If you have never heard of Karla Homolka, consider yourself lucky. She is a convicted teen killer from Canada who, along with then-husband Paul Bernardo, raped and killed three teenage girls. One of her victims was Homolka's own sister.
In 1993, Bernardo and Homolka were arrested for their crimes, but Homolka took a plea bargain claiming she had been abused by Bernardo herself and was an unwilling accomplice. Because of this, she only got 12 years in prison for manslaughter while Paul Bernardo is serving a full life sentence.
Later, videotapes of Bernardo and Homolka's crimes surfaced and it was apparent that she had an extremely active role in the crimes. Her plea bargain has since been dubbed the "Deal with the Devil."
In 2005, Karla Homolka was released from prison and moved to Quebec, Canada. She re-married and give birth to a baby boy. In 2007 it was reported that she had changed her name to Leanne Teale.
Since then, she has had two more children and is now living in Montreal, Quebec. When residents found out she was in their neighborhood, there were calls for police action though really there was nothing to be done. She is not a registered sex offender so there is no need to notify the public.
Homolka had kept a low profile since 2016, when it was announced she was living in Montreal, but now she's making headlines again and this time parents want answers.
Parents at Greaves Adventist Academy, a private Christian school, found out that Homolka's kids not only attend their school, but she also volunteers with the students.
“When I first read the paper, I thought it was a hoax,” Andy Maraj, whose daughter attends Grade 3 with one of Homolka’s children, said.
Maraj is upset that Homolka was allowed interaction with the students at all, claiming the school should have done more.
“That’s not even supposed to happen, because once you have a (criminal) record, you’re not supposed to be in the school,” he said. “They could have asked her to stay in the car, and have someone escort her kids into the school, and not to bring her dog. And it’s not her fault, it’s (the school’s) fault. It’s really terrible that they would allow this.”
Continue reading to see what the school's response to this was. It's certainly got most parents up in arms!
“How would you feel knowing that your child is interacting with a person who is a serial killer? It’s not right," asks one parent, who chooses to remain anonymous.
And it's not just occasional visits into the classroom either. Sources connected to the school also say Homolka was a parent supervisor for a kindergarten class during a field trip to the Montreal Science Center.
But if parents are expecting an apology from the school, they won't be getting one.
The Seventh-Day Adventist church released the following statement regarding parents' concerns.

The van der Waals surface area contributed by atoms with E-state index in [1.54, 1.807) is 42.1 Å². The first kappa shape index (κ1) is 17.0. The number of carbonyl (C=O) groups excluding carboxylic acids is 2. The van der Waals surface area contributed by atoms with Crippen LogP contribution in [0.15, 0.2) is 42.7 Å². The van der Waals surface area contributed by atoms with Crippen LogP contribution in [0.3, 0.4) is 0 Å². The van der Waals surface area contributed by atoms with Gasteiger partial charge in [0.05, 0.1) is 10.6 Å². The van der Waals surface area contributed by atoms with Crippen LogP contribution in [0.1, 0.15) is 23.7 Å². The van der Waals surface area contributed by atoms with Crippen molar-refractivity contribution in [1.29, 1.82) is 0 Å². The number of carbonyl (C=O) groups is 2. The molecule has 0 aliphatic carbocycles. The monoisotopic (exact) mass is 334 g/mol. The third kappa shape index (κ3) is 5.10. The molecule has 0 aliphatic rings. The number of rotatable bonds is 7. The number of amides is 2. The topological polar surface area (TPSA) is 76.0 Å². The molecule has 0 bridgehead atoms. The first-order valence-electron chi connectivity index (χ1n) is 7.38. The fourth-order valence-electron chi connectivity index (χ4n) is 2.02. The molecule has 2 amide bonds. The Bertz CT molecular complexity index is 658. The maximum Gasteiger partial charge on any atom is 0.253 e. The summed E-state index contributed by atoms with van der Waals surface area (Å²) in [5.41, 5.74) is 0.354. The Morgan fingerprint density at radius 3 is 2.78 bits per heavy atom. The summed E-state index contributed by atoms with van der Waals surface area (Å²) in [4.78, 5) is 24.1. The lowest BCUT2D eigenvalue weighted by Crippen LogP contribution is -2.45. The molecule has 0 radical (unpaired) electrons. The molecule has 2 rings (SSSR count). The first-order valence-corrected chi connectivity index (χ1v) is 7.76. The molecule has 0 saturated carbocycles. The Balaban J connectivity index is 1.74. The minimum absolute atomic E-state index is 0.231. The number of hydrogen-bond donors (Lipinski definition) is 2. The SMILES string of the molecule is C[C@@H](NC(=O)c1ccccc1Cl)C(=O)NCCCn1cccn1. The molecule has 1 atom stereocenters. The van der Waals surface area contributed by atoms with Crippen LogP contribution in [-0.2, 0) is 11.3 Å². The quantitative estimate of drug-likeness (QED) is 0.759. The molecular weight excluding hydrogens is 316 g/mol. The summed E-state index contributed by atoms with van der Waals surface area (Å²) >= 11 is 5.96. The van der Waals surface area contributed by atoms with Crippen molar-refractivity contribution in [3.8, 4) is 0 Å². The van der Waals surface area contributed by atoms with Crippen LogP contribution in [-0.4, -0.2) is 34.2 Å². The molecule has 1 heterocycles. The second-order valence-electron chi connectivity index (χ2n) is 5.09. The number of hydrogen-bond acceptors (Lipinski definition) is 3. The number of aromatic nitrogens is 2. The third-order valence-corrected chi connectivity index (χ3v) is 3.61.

“The Quebec Conference of Seventh-day Adventists and the administration of Greaves Adventist Academy are committed to providing quality education and enriching learning experiences to its students,” the statement read. “While we work through the concerns stated by parents and other stakeholders, we welcome those associated with the school to contact the Quebec Conference office of Education.”
What's worse, is that the school had done a background check and still agreed it was appropriate to have her chaperone.
“The school board was fully aware of who she is. She is not a regular volunteer, and can never be alone with any children, either in school or churches,” Seventh-day Adventist Church spokesman Stan Jensen told CityNews. “It is protocol for all of our schools across Canada, and most of the world, to do background checks, not only on teachers, but [also] volunteers as well as clergy. As I said, she is not a regular volunteer. Rarely would she have cause to go into the school, and when she is, she is never alone.”
One woman outside the school seemed to be on Homolka's side.
“In the name of Jesus, leave her alone,” she yelled. “It is written that everyone of us is sinful and we must forgive, because God is a forgiving God. Leave her alone.”
Parents are already looking into different education options come September, feeling violated and uninformed about who is interacting with their children.
But still, the school will defend their decision to keep Homolka as a volunteer.
“The school has been here for a long time and we have never been involved in anything contrary to the proper norms of the students,” school superintendent Marc Bouzy said on May 17. “There is no reason for anyone to be concerned about the way we do things right now for the benefit of the students in our community. The ministry only gives permits to schools that are a safe place for students attending. In no way is it an issue for the community."